Beginning Friday, the synthetic marijuana-like substance that has become so popular is illegal in the State of Texas, and the Pct. 4 Constable’s Office will handle anyone caught selling or in possession of the substance the same as any other illegal drug.
Pct. 4 Constable Kenneth “Rowdy” Hayden said the drug has been readily available throughout East Montgomery County and surrounding areas, marketed as incense. Although most of the packaging states “not for human consumption,” word spread quickly that it could be smoked like marijuana and was a “legal high.”
The Texas Department of State Health Services announced the ban on Wednesday, placing five synthetic cannabinoid substances in the Schedule I penalty group of the Texas Schedules of Controlled Substances. They released a statement that said it would be illegal to manufacture, distribute, possess and sell the substances. The manufacture, sale or possession of K2 and similar “fake pot” products are Class A or B misdemeanors.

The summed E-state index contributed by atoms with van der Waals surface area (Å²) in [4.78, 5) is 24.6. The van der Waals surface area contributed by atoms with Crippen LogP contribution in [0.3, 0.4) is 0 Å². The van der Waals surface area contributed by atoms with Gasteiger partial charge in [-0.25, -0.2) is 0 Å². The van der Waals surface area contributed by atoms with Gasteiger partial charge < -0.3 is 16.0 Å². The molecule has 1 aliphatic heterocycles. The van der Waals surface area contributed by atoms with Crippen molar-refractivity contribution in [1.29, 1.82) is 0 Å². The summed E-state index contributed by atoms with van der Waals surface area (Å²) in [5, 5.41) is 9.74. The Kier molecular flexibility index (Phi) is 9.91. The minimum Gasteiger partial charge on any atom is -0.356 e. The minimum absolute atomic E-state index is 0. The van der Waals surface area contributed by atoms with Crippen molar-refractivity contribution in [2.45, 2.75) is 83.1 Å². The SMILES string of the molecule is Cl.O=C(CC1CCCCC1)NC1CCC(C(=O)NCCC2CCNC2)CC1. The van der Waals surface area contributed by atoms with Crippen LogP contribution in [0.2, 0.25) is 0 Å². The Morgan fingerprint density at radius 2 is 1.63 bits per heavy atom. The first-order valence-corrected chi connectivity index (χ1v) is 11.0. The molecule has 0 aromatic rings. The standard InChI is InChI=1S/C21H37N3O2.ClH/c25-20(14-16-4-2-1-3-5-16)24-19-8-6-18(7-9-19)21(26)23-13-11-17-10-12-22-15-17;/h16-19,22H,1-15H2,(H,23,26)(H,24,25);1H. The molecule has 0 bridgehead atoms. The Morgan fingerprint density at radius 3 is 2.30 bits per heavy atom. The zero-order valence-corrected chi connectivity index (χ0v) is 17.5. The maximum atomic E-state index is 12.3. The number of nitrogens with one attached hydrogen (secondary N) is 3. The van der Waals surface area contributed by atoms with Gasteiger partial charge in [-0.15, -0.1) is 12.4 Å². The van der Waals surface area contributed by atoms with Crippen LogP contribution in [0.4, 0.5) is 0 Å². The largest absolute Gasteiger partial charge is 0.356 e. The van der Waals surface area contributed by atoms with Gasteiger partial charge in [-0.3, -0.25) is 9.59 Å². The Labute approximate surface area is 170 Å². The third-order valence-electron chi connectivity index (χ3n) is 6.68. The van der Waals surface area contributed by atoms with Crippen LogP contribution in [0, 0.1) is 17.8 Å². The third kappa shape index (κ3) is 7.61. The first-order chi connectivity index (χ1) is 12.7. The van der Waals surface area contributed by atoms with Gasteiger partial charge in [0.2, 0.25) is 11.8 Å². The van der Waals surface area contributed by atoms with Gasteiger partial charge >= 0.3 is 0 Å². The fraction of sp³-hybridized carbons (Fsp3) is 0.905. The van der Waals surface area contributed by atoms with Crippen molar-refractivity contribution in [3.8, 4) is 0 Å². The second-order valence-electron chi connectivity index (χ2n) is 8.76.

Penalties for the manufacture, sale or possession of K2 are outlined in Section 481.119 of the Texas Controlled Substances Act and remain in effect unless the Texas Legislature changes the substances’ penalty group.
Class A misdemeanors carry a possible fine of up to $4,000 and/or confinement in jail for up to one year. Class B misdemeanors carry a possible fine of up to $2,000 and/or confinement in jail for up to 180 days.
Constable Hayden wants East County residents, merchants, and those who travel through Precinct 4 to know there will be “zero tolerance” for any violations related to the substance and checks will be performed at locations known to have distributed various forms of the substance.
“We’re giving fair warning, letting people know these substances are now illegal, and we will enforce this ban as vigorously as the bans on all other controlled substances and illegal drugs,” Constable Hayden said. “If you’re using it, selling it or transporting it, you’re going to jail.”
“I would also encourage stores currently selling bongs, smoking pipes, and other items used as tools to abuse drugs to remove those from their shelves,” he said. “They attract a bad element to their stores and they’re a blight on our part of the county.”
Constable Hayden said all of his deputies are aware of the new ban and he hopes the public is also, because ignorance of the law will not be an excuse.